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Raspberry Shake (RS) seismographs offer the potential for affordable and citizen-led seismic monitoring in areas with few publicly available seismometers, such as previously quiescent regions experiencing induced seismicity, but their scientific and regulatory potential remains largely untested. Here, we examine the ground motions recorded by eleven RS and one broadband station within 15 km of the United Downs Deep Geothermal Power (UDDGP) project in Cornwall, UK, to evaluate the RS network’s suitability to provide an initial seismic hazard assessment of the region. UDDGP has to date induced 232 microseismic events since flow testing began in summer 2020, targeting a fault zone within a granitic intrusion at 5 km depth, with two events exceeding local magnitude (M_L) 1.5. While the RS accelerometers are too noisy for analysis, the vertical geophones are useful. Peak Ground Velocity (PGV) observations are consistent with relevant ground motion models, while Peak Ground Acceleration (PGA) values are greater than predicted. Regional trends in the PGA levels are likely caused by path and site effects. Finally, RS estimated M_L are similar to those reported by the British Geological Survey. For sparse national seismic networks, RS stations can enable a preliminary evaluation of seismic events and their ground motions.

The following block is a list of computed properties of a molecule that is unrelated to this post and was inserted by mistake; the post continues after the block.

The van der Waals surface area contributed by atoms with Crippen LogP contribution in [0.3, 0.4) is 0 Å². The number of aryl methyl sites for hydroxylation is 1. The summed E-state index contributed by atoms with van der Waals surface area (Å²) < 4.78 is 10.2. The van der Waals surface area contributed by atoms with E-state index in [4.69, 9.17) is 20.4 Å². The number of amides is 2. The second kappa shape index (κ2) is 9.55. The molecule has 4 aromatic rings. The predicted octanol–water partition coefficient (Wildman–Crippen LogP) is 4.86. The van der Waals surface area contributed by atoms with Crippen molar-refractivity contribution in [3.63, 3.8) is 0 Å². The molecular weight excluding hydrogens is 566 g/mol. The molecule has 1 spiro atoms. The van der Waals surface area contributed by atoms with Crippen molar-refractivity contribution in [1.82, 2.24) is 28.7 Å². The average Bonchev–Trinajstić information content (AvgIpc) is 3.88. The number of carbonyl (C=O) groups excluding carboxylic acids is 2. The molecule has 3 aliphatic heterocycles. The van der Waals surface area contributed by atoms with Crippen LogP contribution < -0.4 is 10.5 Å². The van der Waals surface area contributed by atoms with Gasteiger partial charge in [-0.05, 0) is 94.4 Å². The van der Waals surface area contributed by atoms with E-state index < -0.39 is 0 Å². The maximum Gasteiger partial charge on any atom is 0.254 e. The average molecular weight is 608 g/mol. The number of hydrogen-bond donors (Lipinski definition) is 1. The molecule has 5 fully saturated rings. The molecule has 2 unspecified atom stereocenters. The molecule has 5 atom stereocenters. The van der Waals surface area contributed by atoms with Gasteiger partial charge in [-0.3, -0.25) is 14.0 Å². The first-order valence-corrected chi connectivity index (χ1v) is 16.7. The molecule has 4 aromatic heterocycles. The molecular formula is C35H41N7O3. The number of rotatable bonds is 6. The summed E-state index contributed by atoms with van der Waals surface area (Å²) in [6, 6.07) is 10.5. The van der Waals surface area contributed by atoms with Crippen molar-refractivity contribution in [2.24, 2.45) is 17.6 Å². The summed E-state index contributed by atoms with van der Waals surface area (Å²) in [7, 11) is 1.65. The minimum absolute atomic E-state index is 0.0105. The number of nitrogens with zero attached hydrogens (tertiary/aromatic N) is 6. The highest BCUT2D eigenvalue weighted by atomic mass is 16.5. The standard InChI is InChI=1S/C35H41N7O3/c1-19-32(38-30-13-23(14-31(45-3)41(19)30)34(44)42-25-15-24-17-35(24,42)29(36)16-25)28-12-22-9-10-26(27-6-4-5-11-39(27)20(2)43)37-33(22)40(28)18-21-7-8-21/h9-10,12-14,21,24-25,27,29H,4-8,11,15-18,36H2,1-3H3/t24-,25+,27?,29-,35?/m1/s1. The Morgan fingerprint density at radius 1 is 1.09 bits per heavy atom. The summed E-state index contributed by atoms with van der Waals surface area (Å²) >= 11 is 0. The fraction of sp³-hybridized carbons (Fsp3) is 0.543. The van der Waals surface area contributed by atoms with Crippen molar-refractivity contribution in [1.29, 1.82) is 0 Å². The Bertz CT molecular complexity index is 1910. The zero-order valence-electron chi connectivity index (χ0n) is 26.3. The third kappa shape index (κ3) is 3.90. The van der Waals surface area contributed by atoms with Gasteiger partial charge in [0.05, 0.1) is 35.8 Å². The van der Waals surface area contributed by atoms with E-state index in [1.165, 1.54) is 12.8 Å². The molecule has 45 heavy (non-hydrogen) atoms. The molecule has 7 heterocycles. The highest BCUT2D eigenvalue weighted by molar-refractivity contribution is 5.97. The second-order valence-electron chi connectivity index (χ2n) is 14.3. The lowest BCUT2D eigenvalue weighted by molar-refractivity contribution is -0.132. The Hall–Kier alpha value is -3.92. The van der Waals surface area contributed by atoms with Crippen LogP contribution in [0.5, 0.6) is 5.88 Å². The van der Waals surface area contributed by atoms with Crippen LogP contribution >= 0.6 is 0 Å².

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Evaluation, Quantification and Identification of Pathways and Targets for the assessment of Shale Gas RISK (EQUIPT4RISK)
1/09/18 → 31/08/22
1/09/14 → 28/02/23